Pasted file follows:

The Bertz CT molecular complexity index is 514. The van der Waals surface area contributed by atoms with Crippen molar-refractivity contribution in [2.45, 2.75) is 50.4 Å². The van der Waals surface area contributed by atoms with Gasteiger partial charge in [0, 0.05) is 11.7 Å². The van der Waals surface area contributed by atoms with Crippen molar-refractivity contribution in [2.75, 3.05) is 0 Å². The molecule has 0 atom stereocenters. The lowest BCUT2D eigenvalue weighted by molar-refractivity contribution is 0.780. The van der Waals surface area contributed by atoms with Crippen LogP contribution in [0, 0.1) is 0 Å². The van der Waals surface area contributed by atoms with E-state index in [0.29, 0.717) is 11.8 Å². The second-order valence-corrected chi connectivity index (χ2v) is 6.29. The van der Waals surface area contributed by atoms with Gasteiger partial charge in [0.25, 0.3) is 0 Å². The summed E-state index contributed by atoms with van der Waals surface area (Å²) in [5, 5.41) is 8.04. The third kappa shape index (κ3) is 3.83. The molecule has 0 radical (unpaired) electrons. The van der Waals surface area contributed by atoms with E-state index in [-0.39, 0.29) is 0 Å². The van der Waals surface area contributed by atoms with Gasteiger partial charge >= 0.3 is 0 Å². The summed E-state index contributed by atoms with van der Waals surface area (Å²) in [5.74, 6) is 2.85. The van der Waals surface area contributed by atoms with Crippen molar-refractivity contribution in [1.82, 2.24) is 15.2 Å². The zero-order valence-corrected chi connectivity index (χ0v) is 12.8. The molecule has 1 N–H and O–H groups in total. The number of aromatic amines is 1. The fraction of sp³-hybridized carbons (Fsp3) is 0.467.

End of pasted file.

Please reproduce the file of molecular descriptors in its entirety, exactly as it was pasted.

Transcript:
The Bertz CT molecular complexity index is 514. The van der Waals surface area contributed by atoms with Crippen molar-refractivity contribution in [2.45, 2.75) is 50.4 Å². The van der Waals surface area contributed by atoms with Gasteiger partial charge in [0, 0.05) is 11.7 Å². The van der Waals surface area contributed by atoms with Crippen molar-refractivity contribution in [2.75, 3.05) is 0 Å². The molecule has 0 atom stereocenters. The lowest BCUT2D eigenvalue weighted by molar-refractivity contribution is 0.780. The van der Waals surface area contributed by atoms with Crippen LogP contribution in [0, 0.1) is 0 Å². The van der Waals surface area contributed by atoms with E-state index in [0.29, 0.717) is 11.8 Å². The second-order valence-corrected chi connectivity index (χ2v) is 6.29. The van der Waals surface area contributed by atoms with Gasteiger partial charge in [0.25, 0.3) is 0 Å². The summed E-state index contributed by atoms with van der Waals surface area (Å²) in [5, 5.41) is 8.04. The third kappa shape index (κ3) is 3.83. The molecule has 0 radical (unpaired) electrons. The van der Waals surface area contributed by atoms with E-state index in [-0.39, 0.29) is 0 Å². The van der Waals surface area contributed by atoms with Gasteiger partial charge >= 0.3 is 0 Å². The summed E-state index contributed by atoms with van der Waals surface area (Å²) in [5.74, 6) is 2.85. The van der Waals surface area contributed by atoms with Crippen molar-refractivity contribution in [1.82, 2.24) is 15.2 Å². The zero-order valence-corrected chi connectivity index (χ0v) is 12.8. The molecule has 1 N–H and O–H groups in total. The number of aromatic amines is 1. The fraction of sp³-hybridized carbons (Fsp3) is 0.467.